Members of the Freedman Seating Test Lab and Engineering Department recently completed a special project with NeighborSpace, the only nonprofit urban land trust in Chicago that preserves and sustains gardens on behalf of dedicated community groups.
NeighborSpace shoulders the responsibilities of property ownership — such as providing basic insurance, access to water, and links to support networks — so that community groups can focus on gardening. NeighborSpace-protected gardens give young and old alike an opportunity to get their hands in the earth and enjoy nature, right in their own neighborhoods.
David O’Malley, FSTL Technical Manager, had previously worked with NeighborSpace on a project close to his home. The McKinley Park Community Play Garden was opened in 2018 with fantastic outdoor architecture. “After the project, I mentioned that I worked at a manufacturing company and could work on a new sign for the garden,” said O’Malley.
Located just five minutes from Freedman Seating headquarters, the Children’s Garden of Hope (4052 W Potomac Ave., Chicago, IL) connected with Team Freedman with a special request to design and manufacturer a welcome sign for the garden.
The garden was started by three long-time residents of the West Humboldt Park community. They wanted to improve the safety and education for the children in the neighborhood. It was created to be a place where children can learn gardening skills and come together as part of the community to appreciate the beauty of growing things. They will be able to carry these skills with them for the rest of their lives. Bettina Savage is the local garden leader, but there are several neighbors, young and old, that garden. Nobel Neighbors partners with the garden and the garden is part of Growing Pride. There are several raised beds in the garden with perennials and vegetables.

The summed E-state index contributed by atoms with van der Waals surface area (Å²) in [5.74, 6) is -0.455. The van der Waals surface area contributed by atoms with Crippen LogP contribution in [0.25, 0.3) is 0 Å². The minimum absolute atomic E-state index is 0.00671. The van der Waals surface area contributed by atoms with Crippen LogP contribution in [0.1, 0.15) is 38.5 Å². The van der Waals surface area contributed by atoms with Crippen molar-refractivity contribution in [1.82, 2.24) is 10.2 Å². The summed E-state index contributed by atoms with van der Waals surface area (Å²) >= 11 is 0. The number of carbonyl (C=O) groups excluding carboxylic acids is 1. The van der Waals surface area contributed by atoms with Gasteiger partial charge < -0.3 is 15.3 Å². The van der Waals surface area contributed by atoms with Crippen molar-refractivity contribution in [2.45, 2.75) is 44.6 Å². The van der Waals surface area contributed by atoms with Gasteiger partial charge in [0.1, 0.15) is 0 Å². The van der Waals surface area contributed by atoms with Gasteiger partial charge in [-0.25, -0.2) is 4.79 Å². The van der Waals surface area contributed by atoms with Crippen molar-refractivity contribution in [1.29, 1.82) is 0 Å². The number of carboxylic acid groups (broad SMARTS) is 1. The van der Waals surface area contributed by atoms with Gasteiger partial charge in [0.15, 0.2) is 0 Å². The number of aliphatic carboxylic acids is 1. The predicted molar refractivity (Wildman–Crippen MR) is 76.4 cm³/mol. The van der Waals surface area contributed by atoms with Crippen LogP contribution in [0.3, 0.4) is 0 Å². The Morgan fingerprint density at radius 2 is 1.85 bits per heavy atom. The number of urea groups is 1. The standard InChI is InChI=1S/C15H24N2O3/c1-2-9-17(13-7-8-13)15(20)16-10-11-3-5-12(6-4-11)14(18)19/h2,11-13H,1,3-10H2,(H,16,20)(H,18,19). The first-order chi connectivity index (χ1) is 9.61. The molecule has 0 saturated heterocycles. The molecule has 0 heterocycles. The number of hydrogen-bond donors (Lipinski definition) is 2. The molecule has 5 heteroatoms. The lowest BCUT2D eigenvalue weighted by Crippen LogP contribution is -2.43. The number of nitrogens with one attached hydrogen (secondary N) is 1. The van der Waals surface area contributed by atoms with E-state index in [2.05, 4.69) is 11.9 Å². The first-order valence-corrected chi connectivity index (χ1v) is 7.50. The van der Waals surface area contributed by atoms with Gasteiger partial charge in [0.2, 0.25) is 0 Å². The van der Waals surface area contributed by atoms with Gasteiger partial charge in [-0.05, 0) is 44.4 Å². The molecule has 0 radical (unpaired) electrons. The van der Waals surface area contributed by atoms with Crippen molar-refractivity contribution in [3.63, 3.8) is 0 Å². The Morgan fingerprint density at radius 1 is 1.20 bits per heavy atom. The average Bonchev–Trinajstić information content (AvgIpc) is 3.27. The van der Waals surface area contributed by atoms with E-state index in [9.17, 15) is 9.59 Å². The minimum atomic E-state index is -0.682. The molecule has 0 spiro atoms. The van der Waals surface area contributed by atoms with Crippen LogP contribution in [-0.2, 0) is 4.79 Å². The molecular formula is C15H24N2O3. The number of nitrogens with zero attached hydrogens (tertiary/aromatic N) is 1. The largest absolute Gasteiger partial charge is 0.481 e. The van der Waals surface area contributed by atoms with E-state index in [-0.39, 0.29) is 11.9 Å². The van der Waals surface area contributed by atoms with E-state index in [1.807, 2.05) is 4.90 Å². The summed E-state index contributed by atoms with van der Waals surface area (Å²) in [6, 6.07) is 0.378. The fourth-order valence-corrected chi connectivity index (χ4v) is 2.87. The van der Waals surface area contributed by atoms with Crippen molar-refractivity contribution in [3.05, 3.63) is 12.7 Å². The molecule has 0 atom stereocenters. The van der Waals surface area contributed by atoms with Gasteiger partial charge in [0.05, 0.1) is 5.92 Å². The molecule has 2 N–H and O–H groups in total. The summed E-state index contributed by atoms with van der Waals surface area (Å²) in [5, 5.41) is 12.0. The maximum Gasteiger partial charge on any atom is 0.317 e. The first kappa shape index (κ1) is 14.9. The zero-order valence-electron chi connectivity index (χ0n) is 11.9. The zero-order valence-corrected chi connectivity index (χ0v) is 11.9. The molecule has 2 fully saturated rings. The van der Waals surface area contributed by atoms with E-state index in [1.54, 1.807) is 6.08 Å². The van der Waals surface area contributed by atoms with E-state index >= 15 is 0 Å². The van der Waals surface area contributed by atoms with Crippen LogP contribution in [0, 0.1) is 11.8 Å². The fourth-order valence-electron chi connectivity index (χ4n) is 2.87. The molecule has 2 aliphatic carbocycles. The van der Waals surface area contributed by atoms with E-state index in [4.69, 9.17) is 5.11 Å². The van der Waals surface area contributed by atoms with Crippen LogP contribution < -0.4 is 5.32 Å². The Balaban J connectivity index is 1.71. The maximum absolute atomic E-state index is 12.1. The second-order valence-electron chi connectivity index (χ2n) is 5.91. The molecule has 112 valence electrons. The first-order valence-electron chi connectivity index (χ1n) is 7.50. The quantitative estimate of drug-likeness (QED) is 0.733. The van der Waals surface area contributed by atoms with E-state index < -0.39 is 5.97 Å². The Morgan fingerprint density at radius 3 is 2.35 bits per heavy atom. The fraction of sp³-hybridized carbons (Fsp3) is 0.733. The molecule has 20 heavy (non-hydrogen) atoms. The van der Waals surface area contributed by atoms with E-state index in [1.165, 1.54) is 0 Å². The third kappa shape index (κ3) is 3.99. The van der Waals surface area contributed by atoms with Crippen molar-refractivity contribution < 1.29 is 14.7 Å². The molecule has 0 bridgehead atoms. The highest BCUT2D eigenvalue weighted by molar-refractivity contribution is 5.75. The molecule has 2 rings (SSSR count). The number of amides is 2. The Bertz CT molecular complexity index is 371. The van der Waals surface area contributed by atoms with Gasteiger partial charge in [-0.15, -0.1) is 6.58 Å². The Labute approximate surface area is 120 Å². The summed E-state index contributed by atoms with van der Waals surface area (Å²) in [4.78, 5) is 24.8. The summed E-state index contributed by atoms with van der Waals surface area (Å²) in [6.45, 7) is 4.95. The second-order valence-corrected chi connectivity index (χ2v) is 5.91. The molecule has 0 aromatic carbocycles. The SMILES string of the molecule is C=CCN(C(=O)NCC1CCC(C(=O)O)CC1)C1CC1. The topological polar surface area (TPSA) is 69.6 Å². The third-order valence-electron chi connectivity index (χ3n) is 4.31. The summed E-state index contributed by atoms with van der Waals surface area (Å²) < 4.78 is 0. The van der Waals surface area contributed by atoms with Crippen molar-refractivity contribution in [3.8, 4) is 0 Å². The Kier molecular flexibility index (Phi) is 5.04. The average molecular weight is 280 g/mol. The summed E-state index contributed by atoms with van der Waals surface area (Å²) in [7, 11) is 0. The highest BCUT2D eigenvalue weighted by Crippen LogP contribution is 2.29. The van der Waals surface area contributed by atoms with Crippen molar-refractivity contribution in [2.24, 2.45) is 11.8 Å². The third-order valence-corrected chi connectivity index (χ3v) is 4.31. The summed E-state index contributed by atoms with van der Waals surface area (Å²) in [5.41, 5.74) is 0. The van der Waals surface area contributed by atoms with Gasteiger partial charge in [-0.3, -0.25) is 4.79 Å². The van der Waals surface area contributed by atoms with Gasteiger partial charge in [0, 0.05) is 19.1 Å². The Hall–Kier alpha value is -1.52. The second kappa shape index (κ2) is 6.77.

David involved Will O’Connor, Design Engineer at Freedman Seating on the new project. “He is a design engineer and very passionate about green initiatives. I knew he would love the project,” said O’Malley.
Will O’Connor joined the project to brainstorm and create design concepts for the sign. “After bouncing some ideas around with the NeighborSpace leadership and seeing the garden in person, I thought a personalized interpretation of the Chicago Flag would be ideal,” said O’Connor. He used the same layout and color scheme as the Chicago Flag, including blue text and red symbols over a white background.
The four symbols represent garden-focused aspects of Chicago and Illinois:
- a common blue violet as the Illinois state flower
- a compass to represent the grid structure of Chicago and the major neighborhoods of Chicago on the North, South, West and the Lake on the East
- clouds to represent weather and the nickname ‘Windy City’
- the White Oak leaves as the Illinois state tree
“The two plant-stylized symbols flank the city symbols. The stylization of the compass as a sun balances the clouds and all four together show the harmony and balance nature and cities can have when thoughtfully cared for and tended by it’s residents, like Neighbor Space. It was an honor to work with everyone involved,” said O’Connor.
The multi-color sign is powder coated, galvanized steel with multiple layers to create depth. Layers are fixed together with stainless steel rivets and epoxy to create an installation to last through the years.
The project was overseen by Robin Cline, Assistant Director at NeighborSpace Urban Land Trust. Both David and Will planned, communicated and installed the sign at the garden in July. Freedman Seating is proud to offer a hand with local initiatives supporting quality work and safe play throughout our communities.